“The Greater Boston Food Bank’s mission is to End Hunger Here. Our objective is to distribute enough food to provide at least one meal a day to those in need.”

West
https://www.foodbankwma.org/
“We are fortunate to live in such a special part of the country, allowing for the growth and harvest of a multitude of fresh fruits and vegetables. As this harvest season comes to an end, we have received more than 266,800 pounds of fresh produce — including potatoes, lettuce, carrots, apples and squash — donated by local farms this year.”

Vermont

http://www.vtfoodbank.org/FindFoodShelf.aspx
“If you are looking for a place to have a Thanksgiving meal or to volunteer to help cook, serve or clean-up, download our list of Thanksgiving meals.”

New Hampshire

http://www.nhfoodbank.org/
“Need Food? We Can Help. If you are in need of assistance, use our search to locate the nearest food pantry or soup kitchen to you. Search by your town or county, or view all of our partner agencies.”

Maine

http://www.foodpantries.org/st/maine
“There are several food pantries and food banks in the Maine. With help from users like you we have compiled a list of some. If you know of a listing that is not included here please submit new food pantries to our database.”

Connecticut

http://www.ctfoodbank.org/
“The mission of Connecticut Food Bank is to provide nutritious food to people in need. We distribute food and other resources to nearly 700 local emergency food assistance programs in six of Connecticut’s eight counties: Fairfield, Litchfield, Middlesex, New Haven, New London and Windham.”

harvest

 

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Photo: dornob.com
Train car converted to church. Lots more such churches at dornob.

The artist who tweets @FortPointer clued me in to this Boston Magazine today, which asks what should happen to the old Mass Bay subway cars that are being taken out of service.

Steve Annear reports, “The MBTA is gearing up to sign a contract with a Chinese manufacturing company to procure hundreds of Red and Orange Line train cars so they can replace the current fleet of vehicles that have been traveling down the tracks for decades. …

“According to the T, the train cars—they’re replacing 152 Orange Line vehicles and up to 138 Red Line vehicles—will go up for sale, and the highest bidder can do whatever they want with them.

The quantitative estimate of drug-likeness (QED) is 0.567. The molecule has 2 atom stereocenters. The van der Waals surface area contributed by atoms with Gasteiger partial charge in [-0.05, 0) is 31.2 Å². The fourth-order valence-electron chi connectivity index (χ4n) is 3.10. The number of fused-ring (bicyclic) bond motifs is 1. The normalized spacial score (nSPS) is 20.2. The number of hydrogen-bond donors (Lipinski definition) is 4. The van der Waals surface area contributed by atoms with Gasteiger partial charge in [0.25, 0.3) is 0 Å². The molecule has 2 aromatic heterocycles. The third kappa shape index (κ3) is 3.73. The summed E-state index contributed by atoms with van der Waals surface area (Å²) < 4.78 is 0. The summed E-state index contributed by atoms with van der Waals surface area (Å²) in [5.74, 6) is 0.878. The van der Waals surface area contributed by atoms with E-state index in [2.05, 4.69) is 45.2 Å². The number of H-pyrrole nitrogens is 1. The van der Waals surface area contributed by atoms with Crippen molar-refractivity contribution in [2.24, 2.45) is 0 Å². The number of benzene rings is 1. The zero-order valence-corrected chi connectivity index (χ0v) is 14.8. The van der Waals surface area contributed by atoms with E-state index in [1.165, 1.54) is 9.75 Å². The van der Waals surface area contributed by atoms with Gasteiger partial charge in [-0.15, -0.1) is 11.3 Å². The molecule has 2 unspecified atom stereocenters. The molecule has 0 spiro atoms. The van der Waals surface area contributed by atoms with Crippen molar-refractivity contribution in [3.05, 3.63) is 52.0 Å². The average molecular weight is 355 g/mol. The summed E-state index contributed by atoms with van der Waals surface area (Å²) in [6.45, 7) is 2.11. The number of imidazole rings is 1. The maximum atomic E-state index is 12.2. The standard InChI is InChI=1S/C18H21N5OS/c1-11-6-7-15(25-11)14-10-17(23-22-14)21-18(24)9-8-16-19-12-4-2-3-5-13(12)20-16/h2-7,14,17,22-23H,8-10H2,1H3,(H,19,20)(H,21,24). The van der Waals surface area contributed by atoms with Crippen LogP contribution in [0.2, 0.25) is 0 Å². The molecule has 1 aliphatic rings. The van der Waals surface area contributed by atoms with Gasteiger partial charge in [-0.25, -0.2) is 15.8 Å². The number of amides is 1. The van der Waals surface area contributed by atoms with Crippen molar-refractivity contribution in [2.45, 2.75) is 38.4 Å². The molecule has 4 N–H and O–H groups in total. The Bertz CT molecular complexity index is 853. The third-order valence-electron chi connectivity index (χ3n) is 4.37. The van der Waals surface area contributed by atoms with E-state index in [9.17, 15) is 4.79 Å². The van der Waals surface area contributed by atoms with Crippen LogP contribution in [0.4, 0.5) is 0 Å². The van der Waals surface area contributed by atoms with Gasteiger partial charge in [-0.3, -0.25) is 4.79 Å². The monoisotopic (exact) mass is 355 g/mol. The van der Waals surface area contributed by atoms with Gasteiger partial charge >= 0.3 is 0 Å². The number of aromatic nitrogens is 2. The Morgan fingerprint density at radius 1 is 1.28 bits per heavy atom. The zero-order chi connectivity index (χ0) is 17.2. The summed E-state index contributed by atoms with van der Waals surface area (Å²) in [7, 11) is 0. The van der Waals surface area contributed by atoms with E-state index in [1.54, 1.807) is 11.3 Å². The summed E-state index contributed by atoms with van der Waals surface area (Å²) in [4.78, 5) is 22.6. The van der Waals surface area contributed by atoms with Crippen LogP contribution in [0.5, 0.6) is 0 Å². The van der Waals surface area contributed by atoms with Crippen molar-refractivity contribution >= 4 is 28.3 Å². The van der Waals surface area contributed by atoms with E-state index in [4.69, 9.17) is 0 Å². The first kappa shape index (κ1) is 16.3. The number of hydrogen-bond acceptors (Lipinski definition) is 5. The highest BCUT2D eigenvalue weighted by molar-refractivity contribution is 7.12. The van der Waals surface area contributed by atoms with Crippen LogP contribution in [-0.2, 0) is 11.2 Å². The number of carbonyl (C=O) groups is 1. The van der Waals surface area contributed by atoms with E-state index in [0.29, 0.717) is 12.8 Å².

“Like most transit systems, the MBTA typically sells old cars for scrap to the highest bidder. ‘But we also like to preserve a bit of MBTA history by donating a retired car or two to the Sea Shore Trolley Museum in Maine,’ said T spokesman Joe Pesaturo. …

“ ‘Someone buy four of them and open an Orange Line Deli,’ one person suggested on Facebook.

“Another tossed a different idea into the ring: ‘I’d like to put one in my back [yard] for the ultimate ‘man cave.’

“These ideas might sound far-fetched, but stranger things have happened to retired train cars.” Good examples in the photos and also here.

Photo: io9.com
A
 Soo Line caboose, built in 1090, turned into a vacation home in 1976 in Pennsylvania.

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An Associated Press blurb in the Globe caught my eye today.

Here it is in its entirety: “Unity Plantation, Maine. A two-year quest by Unity College students to fit a black bear with a video collar has succeeded. The Morning Sentinel said Professor George Matula and about a dozen students trekked deep into a 4,000-acre patch of woods off Route 139 Thursday to fit the collar on a trapped bear. While one student kept the angry bear’s attention, another sneaked in from behind to deliver a shot to knock it out.”

I had to find out more. The website of Unity College, “America’s Environmental College” located north of Augusta in Waldo County, explains it wasn’t a professor-assisted prank.

“With permission from the Maine Department of Inland Fisheries and Wildlife, the Unity College Bear Study team does hands-on research to provide information on a bear population in Central Maine. Students work with faculty mentor George Matula and alumna mentor Lisa Bates ’08 to tag, tattoo and radio collar bears to collect data and monitor activity.” More at Unity College, here.

But about actually collaring the bear. …